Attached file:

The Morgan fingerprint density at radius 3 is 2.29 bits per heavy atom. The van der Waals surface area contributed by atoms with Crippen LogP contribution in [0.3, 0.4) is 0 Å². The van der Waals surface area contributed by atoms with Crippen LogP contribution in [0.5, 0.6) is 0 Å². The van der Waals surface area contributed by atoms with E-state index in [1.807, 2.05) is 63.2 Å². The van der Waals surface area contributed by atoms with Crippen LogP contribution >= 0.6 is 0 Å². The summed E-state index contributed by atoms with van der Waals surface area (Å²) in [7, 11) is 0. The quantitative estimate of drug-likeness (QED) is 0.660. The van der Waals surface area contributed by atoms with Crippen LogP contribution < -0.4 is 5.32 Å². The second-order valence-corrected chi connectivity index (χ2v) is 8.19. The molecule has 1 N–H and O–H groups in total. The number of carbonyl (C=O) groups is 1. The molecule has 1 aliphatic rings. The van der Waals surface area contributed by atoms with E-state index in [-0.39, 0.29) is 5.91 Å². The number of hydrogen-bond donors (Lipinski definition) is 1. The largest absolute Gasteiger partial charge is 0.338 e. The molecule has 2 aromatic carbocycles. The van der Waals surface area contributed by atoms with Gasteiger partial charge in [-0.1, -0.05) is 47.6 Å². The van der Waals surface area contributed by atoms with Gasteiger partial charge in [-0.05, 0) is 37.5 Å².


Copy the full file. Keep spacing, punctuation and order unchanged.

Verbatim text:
The Morgan fingerprint density at radius 3 is 2.29 bits per heavy atom. The van der Waals surface area contributed by atoms with Crippen LogP contribution in [0.3, 0.4) is 0 Å². The van der Waals surface area contributed by atoms with Crippen LogP contribution in [0.5, 0.6) is 0 Å². The van der Waals surface area contributed by atoms with E-state index in [1.807, 2.05) is 63.2 Å². The van der Waals surface area contributed by atoms with Crippen LogP contribution >= 0.6 is 0 Å². The summed E-state index contributed by atoms with van der Waals surface area (Å²) in [7, 11) is 0. The quantitative estimate of drug-likeness (QED) is 0.660. The van der Waals surface area contributed by atoms with Crippen LogP contribution < -0.4 is 5.32 Å². The second-order valence-corrected chi connectivity index (χ2v) is 8.19. The molecule has 1 N–H and O–H groups in total. The number of carbonyl (C=O) groups is 1. The molecule has 1 aliphatic rings. The van der Waals surface area contributed by atoms with E-state index in [-0.39, 0.29) is 5.91 Å². The number of hydrogen-bond donors (Lipinski definition) is 1. The largest absolute Gasteiger partial charge is 0.338 e. The molecule has 2 aromatic carbocycles. The van der Waals surface area contributed by atoms with Gasteiger partial charge in [-0.1, -0.05) is 47.6 Å². The van der Waals surface area contributed by atoms with Gasteiger partial charge in [-0.05, 0) is 37.5 Å².